Grand Rapids' Optical Boutique
We welcome new patients and existing patients alike to our optical boutique with all of today's latest eyewear fashions. The PEWM experience usually includes a personalized comprehensive eye exam including dilation in a relaxed setting by our optometrist who cares greatly about your vision.
Dr. Troy LeBaron believes your eyes are precious and you want up to the minute training on the latest vision care advancements. Schedule an appointment and discover the difference for yourself between a private practice and a franchise.
We are conveniently located just South of M-6 at the corner of Kalamazoo Avenue and 68th St in Grand Rapids, MI (click for hours and maps).
Q&A with Dr. L
Dr. Lebaron Answers Your Eyecare Questions
Why am I having difficulties reading up close?
Presbyopia is a condition where, with age, the eye exhibits a progressively diminished ability to focus on near objects. Presbyopia’s exact mechanisms are not known with certainty; the research evidence most strongly supports a loss of elasticity of the crystalline lens, although changes in the lens’ curvature from continual growth have also been a probable cause.
Like gray hair and wrinkles, presbyopia is a symptom caused by the natural course of aging. The first signs of presbyopia – eyestrain, headaches, watering eyes, difficulty seeing in dim light, problems focusing on small objects and/or fine print – are usually first noticed late 30’s to early 40’s. The ability to focus on near objects declines throughout life, from an accommodation of about 20 dioptres (ability to focus at 2 inches away) in a child, to 10 diopters at age 25 (4 inches), and levels off at 0.5 to 1 diopter at age 60 (ability to focus down to 1–2 yards only).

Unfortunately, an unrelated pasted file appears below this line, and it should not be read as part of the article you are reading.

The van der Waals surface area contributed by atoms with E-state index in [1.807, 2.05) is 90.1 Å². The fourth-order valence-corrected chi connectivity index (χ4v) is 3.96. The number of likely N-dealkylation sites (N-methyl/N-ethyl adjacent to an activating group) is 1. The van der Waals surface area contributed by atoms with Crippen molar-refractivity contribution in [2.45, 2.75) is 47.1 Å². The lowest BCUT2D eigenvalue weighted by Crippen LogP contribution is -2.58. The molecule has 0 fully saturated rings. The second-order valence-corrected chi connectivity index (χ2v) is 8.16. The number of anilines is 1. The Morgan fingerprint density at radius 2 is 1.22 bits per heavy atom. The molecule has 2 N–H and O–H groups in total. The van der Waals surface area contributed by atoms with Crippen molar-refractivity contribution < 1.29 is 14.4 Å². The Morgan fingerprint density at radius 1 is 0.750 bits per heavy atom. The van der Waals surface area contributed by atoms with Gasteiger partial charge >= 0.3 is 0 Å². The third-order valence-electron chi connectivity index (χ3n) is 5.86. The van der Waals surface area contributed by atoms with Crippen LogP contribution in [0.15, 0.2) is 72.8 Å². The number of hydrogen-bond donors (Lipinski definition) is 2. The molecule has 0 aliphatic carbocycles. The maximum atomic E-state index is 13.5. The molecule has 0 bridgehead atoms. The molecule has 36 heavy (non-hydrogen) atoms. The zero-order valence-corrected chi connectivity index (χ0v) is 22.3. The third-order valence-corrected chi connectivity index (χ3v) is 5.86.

Corrective lenses provide a range of vision correction, some as high as +4.0 diopter. Some with presbyopia choose progressive or bifocal lenses to eliminate the need for a separate pair of reading glasses; specialized preparations of progressive or bifocals usually require the services of an optometrist. Some newer bifocal or progressive spectacle lenses attempt to correct both near and far vision with the same lens.
Contact lenses can also be used to correct the focusing loss that comes along with presbyopia. Some people choose contact lenses to correct one eye for near and one eye for far with a method called monovision, which can interfere with depth perception due to loss of focusing ability in the other eye. Multifocal contact lens uses simultaneous near and far vision in both eyes. There is a period of neuro-adaptation with multifocal contact lenses that can be difficult and lead to disappointing results. However, 80% of presbyopes do have an acceptable level of vision compared to only 60% of mono-vision patients.